Have you heard of the spoon theory? Soon after my diagnosis of Ankylosing Spondylitis, I joined many online groups for support. I was confused when I read about people talking about spoons. In previous posts I have mentioned that I’m constantly calculating the cost of my day. Spoons is the analogy that those living with chronic illness use for energy, or the cost of each activity. Those of us living with chronic illness are known as Spoonies.
After learning about this analogy it made me feel a little less insane. Some things I do to save spoons:
– Load the dishwasher separating forks and spoons so if I’m unloading, I can grab a few and they go to the same area, rather than alternating between different types of utensils. This generally saves me a spoon.
– Meal plan depending on what is happening that day. If I have an appointment, followed by work, and have to pick up my daughter from school, it’s likely a take out day. (Every day could easily become a take out day.) I rarely have spoons left by the time I get home. Cooking costs 3-4 spoons. Eating can cost 1-2 spoons.
– Leave random things on the floor for a week because it costs a spoon to pick it up.
– Plan my appointments for certain times of day to avoid traffic. Sitting too long in the car can cost 2 or 3 spoons.
– Find a spot in the parking lot where I can pull through to the stall in front. This saves me the spoons associated with shoulder checking if I have to reverse out when leaving.
– Plan my week down to the minute because I’m constantly calculating my spoons. It’s not just about the current day because if I use too many spoons on one day, I have to compensate the following day.
My husband, Brian, often says he wishes he could give me more spoons, which I think is so sweet. I wish I could have more spoons, or that basic things like showering would cost less spoons. The analogy of spoons has made it easier to communicate with Brian because I can say, “That’s going to cost a spoon,” or tell him exactly how many spoons something will cost me. Of course there are days where I have yelled out, “I HAVE NO SPOONS LEFT FOR THIS!”
Two weeks ago, Brian walked through the door with a bouquet of flowers and a small package neatly wrapped. His love language is giving gifts. He is constantly spoiling the girls and I. Sometimes I feel like I can’t even talk around him because if I mention a new item, or something I like, he’s likely to buy it for me.
The note on the card read, “One for home, and one for on the go.” I had no idea what it could be. A pen? A notebook? Candy? I carefully untied the ribbon. The tissue paper crinkled as I tore the tape off. Removing the paper revealed two spoons in my hands. One, a regular teaspoon size inscribed with, “Hope anchors the soul.” The other, a small spoon on a keychain that I can take with me, giving me an extra spoon when I need it during my day.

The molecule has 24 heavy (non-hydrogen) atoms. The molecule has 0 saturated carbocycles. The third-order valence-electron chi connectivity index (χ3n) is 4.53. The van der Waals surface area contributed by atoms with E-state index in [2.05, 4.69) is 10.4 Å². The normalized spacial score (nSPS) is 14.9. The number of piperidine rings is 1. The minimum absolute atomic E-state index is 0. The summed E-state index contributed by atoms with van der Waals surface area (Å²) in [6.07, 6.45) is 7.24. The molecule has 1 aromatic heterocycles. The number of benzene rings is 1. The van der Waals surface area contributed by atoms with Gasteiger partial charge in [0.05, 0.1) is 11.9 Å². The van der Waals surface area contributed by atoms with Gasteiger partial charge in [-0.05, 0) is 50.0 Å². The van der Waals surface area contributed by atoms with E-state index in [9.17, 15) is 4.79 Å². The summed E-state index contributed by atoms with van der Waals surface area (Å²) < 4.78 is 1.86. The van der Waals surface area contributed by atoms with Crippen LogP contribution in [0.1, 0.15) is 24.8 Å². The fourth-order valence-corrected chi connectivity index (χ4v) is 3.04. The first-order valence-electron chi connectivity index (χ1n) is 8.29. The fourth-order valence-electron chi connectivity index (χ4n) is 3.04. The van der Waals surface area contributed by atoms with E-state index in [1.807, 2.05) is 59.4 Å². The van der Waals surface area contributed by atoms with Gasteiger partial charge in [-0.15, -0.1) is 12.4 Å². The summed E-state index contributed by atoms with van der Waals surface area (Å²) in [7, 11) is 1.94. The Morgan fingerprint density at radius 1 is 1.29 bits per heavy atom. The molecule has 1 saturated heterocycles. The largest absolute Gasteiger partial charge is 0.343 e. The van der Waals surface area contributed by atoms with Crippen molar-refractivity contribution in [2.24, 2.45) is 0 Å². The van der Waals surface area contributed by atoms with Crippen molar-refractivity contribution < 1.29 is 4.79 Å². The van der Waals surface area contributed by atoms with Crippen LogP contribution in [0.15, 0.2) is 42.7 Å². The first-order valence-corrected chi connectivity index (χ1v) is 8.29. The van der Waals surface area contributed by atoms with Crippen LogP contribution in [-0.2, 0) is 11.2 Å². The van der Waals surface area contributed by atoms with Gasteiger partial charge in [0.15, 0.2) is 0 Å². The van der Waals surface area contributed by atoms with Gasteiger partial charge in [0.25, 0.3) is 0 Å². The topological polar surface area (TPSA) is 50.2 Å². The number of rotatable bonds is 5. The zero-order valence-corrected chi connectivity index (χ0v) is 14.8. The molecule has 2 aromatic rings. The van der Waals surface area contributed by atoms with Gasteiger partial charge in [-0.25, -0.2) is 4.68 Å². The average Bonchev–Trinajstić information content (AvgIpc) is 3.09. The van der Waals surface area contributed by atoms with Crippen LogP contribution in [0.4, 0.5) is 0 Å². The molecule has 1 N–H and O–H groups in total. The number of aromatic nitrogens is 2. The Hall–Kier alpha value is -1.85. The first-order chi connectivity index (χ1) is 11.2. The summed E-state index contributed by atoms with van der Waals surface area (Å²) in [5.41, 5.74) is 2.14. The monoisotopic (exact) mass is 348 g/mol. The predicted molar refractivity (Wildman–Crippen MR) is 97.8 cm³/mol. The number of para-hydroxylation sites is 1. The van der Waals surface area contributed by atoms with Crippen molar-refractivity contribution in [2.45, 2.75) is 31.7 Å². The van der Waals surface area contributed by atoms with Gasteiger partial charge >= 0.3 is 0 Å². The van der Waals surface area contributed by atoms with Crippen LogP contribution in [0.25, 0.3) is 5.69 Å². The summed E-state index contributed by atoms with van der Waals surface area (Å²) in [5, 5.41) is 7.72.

This gift of spoons left me in tears.
My husband heard me. He understood me. He held space for this Spoonie and gave me just enough spoons for me to shed happy tears and make it to the end of my day.
Our five-year-old was very intrigued by the inscribed spoon. This morning I asked her if she would like know why the spoon is so special to me. I grabbed all the spoons from the kitchen and explained the spoon theory to her, subtracting spoons for my morning routine, getting breakfast ready for us, going to work, showering, cooking, and so on. When I had one spoon left in my hand I asked, “How should I use my last spoon?”
“Read a story to me?” I agreed as that is how we end the day together. I let her know that since I have no spoons left, I’d be very tired, and sometimes this makes me frustrated, or not very patient. She then grabbed the inscribed spoon, gave it a kiss, then handed it to me, and came in for a hug.
Tears quickly rose to my eyes as I embraced my daughter in the kitchen. Her compassion and empathy always amazes me. I let her know that her love gives me more spoons, and her help during the day helps me keep my limited spoons.
If you were only given 12 spoons for the day, how would you use them? Blogging is always worth the spoon count. I love connecting with each of you here, on Facebook, and on Instagram. Thank you for continuing to journey with me. Your messages and encouragement add to my spoon count.